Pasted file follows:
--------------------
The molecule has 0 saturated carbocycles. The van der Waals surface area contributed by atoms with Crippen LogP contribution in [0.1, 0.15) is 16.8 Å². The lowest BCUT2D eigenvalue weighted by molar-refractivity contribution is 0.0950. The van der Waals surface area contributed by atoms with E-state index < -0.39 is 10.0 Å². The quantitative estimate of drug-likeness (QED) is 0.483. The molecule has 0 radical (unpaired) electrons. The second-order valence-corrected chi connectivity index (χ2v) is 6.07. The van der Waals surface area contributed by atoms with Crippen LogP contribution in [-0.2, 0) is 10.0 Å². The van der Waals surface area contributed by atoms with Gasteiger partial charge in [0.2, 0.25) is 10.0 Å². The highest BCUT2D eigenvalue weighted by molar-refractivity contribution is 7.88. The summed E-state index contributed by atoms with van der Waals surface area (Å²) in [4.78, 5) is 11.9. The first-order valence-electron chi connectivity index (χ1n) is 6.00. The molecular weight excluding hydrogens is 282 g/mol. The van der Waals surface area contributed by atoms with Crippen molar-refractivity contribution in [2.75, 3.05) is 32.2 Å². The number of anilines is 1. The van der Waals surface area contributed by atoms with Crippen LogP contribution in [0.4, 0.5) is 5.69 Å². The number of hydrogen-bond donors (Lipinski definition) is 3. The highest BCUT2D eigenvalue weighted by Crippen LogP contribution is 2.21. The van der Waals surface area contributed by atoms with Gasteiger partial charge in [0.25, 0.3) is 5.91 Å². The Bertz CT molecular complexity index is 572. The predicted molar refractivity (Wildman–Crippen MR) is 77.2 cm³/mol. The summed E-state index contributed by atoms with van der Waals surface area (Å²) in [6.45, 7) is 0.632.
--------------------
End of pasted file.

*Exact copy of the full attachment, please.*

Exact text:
The molecule has 0 saturated carbocycles. The van der Waals surface area contributed by atoms with Crippen LogP contribution in [0.1, 0.15) is 16.8 Å². The lowest BCUT2D eigenvalue weighted by molar-refractivity contribution is 0.0950. The van der Waals surface area contributed by atoms with E-state index < -0.39 is 10.0 Å². The quantitative estimate of drug-likeness (QED) is 0.483. The molecule has 0 radical (unpaired) electrons. The second-order valence-corrected chi connectivity index (χ2v) is 6.07. The van der Waals surface area contributed by atoms with Crippen LogP contribution in [-0.2, 0) is 10.0 Å². The van der Waals surface area contributed by atoms with Gasteiger partial charge in [0.2, 0.25) is 10.0 Å². The highest BCUT2D eigenvalue weighted by molar-refractivity contribution is 7.88. The summed E-state index contributed by atoms with van der Waals surface area (Å²) in [4.78, 5) is 11.9. The first-order valence-electron chi connectivity index (χ1n) is 6.00. The molecular weight excluding hydrogens is 282 g/mol. The van der Waals surface area contributed by atoms with Crippen molar-refractivity contribution in [2.75, 3.05) is 32.2 Å². The number of anilines is 1. The van der Waals surface area contributed by atoms with Crippen LogP contribution in [0.4, 0.5) is 5.69 Å². The number of hydrogen-bond donors (Lipinski definition) is 3. The highest BCUT2D eigenvalue weighted by Crippen LogP contribution is 2.21. The van der Waals surface area contributed by atoms with Gasteiger partial charge in [0.25, 0.3) is 5.91 Å². The Bertz CT molecular complexity index is 572. The predicted molar refractivity (Wildman–Crippen MR) is 77.2 cm³/mol. The summed E-state index contributed by atoms with van der Waals surface area (Å²) in [6.45, 7) is 0.632.